This means enforcing best business practice using all means necessary, including legal frameworks.

Establishing an ASEAN Integrity Community

ASEAN countries should be sending a clear message about the standards they will hold companies to and the expectations they will have for the practices of foreign companies doing business in the region. This means a far greater emphasis on fighting corruption.

We would suggest that establishing a collaborative ASEAN Integrity Community supported by governments, business, civil society and citizens alike will bring all these strands together.

The first step could be for ASEAN governments to include discussion of an ASEAN Integrity Community on the June ASEAN summit agenda. This would not only show commitment to fighting corruption, but support the eight ASEAN priorities outlined by Malaysia, the current chair of ASEAN, particularly the efforts to promote business and sustain economic growth.

It would also provide a platform where contributions from business and civil society are welcomed alongside governments to identify and respond to the specific needs of South-East Asia. It could drive collective anti-corruption actions drawing on both expertise and resources from within the region and beyond.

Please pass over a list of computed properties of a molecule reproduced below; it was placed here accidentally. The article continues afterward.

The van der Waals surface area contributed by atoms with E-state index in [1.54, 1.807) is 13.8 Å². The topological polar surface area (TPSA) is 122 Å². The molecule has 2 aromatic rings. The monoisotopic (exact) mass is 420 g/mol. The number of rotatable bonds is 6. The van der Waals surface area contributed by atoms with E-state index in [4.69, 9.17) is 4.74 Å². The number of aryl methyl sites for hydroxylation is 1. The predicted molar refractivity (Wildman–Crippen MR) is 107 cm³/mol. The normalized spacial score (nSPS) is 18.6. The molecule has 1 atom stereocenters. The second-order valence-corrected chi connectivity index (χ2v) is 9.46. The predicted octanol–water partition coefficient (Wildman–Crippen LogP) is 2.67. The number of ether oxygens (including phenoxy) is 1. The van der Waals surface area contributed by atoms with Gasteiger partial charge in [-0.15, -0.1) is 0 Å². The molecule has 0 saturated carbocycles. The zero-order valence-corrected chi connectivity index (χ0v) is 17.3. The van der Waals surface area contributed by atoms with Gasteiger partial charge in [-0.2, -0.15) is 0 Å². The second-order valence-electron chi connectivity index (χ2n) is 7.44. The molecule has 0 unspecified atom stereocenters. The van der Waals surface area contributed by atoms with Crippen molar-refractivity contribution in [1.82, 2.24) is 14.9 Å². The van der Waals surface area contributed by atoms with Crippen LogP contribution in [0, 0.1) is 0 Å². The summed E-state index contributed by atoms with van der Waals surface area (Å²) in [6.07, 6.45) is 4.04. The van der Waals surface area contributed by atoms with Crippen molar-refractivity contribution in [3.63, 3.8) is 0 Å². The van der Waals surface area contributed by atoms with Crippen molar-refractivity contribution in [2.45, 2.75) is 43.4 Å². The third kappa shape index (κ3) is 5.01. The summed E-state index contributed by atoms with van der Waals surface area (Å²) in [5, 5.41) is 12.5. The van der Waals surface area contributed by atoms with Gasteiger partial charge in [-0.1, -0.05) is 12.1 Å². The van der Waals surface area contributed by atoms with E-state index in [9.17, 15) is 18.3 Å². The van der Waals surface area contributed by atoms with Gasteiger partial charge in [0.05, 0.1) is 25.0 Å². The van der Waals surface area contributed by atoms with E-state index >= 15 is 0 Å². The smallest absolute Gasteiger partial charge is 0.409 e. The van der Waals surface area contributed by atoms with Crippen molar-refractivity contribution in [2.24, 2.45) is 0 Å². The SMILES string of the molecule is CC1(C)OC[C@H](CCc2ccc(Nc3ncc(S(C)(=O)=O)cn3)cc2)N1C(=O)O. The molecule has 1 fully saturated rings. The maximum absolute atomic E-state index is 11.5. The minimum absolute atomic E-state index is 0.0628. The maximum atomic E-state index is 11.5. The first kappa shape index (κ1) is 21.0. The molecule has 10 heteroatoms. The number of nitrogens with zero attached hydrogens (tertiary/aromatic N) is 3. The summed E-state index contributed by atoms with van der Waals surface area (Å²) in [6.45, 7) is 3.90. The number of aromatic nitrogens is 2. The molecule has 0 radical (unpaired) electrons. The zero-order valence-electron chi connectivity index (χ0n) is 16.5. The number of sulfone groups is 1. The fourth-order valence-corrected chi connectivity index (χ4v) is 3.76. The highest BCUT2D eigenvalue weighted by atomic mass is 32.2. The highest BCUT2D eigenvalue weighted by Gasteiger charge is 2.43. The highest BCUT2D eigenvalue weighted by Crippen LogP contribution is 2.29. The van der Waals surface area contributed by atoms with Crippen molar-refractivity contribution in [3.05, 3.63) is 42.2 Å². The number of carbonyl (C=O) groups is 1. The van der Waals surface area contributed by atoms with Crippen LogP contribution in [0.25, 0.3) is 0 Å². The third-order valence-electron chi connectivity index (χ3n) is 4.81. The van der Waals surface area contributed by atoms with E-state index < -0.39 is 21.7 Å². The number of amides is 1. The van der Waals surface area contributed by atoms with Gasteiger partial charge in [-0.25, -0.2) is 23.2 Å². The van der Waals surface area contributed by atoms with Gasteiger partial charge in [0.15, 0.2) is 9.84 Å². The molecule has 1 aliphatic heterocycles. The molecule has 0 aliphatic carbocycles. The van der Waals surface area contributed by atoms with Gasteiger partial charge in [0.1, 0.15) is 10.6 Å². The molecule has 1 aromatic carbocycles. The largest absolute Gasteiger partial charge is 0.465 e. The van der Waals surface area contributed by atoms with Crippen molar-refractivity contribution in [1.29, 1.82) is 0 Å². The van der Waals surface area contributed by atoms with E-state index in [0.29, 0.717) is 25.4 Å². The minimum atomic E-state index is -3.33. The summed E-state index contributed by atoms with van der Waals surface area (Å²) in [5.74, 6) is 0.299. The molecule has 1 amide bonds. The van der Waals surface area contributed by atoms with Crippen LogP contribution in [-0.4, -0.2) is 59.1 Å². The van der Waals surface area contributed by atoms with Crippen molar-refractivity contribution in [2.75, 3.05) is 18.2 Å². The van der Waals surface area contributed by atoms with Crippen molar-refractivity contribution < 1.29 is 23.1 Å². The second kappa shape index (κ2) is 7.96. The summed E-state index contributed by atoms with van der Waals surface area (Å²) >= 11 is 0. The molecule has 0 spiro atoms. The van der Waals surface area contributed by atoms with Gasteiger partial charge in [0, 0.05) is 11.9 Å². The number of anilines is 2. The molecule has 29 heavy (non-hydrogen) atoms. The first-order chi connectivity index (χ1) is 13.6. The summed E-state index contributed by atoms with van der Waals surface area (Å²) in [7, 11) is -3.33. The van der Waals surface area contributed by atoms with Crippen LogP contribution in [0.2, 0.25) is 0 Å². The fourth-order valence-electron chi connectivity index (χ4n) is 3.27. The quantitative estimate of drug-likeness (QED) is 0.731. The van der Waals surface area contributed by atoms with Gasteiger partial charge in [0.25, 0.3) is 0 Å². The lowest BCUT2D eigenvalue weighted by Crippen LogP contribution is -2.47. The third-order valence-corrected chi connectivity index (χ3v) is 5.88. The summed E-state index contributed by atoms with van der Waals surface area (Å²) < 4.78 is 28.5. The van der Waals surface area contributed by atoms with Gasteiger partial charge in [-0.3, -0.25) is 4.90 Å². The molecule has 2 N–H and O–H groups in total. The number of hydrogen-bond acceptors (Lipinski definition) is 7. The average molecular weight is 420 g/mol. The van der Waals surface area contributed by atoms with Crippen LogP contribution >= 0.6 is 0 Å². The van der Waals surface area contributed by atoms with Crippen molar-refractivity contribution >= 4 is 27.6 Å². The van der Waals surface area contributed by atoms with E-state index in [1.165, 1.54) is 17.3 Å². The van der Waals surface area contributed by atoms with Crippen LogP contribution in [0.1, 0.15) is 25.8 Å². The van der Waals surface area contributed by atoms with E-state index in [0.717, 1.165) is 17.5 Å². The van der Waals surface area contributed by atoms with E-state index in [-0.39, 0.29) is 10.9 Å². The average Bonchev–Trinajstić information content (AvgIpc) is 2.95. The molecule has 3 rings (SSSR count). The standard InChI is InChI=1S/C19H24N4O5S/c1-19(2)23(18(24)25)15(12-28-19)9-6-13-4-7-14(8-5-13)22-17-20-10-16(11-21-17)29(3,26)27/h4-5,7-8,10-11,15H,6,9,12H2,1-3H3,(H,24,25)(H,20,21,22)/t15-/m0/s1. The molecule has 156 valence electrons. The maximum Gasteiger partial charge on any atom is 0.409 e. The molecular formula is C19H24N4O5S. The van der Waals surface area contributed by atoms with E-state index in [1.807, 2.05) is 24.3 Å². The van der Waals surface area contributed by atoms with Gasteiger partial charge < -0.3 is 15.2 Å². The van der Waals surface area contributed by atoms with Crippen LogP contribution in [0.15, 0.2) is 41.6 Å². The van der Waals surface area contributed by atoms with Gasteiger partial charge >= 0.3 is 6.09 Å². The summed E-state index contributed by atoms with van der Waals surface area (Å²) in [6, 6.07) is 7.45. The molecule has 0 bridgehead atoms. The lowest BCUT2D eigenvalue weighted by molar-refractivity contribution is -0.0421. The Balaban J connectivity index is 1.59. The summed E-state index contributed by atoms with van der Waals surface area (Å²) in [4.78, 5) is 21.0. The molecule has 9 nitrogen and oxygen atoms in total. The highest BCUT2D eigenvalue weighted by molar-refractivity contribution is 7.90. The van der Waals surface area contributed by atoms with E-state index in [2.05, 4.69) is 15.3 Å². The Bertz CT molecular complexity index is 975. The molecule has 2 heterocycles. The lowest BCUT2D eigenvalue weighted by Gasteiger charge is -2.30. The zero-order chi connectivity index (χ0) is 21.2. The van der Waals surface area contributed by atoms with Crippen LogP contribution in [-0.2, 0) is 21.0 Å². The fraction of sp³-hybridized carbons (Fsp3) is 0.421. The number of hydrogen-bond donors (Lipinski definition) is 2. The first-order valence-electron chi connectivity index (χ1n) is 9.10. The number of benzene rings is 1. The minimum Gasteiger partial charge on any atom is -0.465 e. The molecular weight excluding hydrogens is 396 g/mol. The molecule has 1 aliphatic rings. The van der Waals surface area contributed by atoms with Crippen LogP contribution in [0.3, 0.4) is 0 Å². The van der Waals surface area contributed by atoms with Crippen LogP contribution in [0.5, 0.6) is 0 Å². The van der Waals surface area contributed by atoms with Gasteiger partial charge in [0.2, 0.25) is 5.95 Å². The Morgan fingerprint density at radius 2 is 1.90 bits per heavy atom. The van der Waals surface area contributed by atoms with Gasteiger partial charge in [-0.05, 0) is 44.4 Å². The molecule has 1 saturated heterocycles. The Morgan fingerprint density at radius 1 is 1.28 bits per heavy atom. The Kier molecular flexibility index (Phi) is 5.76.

For example, such a community could help to reduce the threat of corruption to the infrastructure development planned to increase regional inter-connectedness (from railway construction to telecommunications expansion). The World Economic Forum reports that with the establishment of the ASEAN Economic Community, countries in East Asia require an estimated US$8 trillion to fund infrastructure needs by 2020. In a region with high levels of corruption, there is a serious risk of public funds being siphoned off.

Such an integrity community could help to drive the harmonisation of corporate governance and compliance standards throughout the region by bringing together policy-makers and the business sector as well creating incentives for implementation.

Such an integrity community could also help direct greater training and resources to officials addressing cross-border corruption – especially cases involving illicit international networks and complex transactions. Cross-border corruption requires both effective international cooperation and technical capacities, including investigators with appropriate language skills, international legal knowledge and cultural sensitivity to cooperate effectively across borders.

ASEAN needs to set this agenda for itself and establish better regional cooperation on this issue so that it can identify a set of strategic, regionally relevant issues with a clear set of indicators that are publicly available. To build momentum for this initiative, clear commitment and leadership from governments, the business sector and civil society needs to start now.

Carousel image: Wikimedia Commons / Gunawan Kartapranata. View the original version here.


Editor’s note: On 3 February 2015, the above post was amended to correct the name of the Vietnam Integrity Alliance, which was originally misnamed in the text.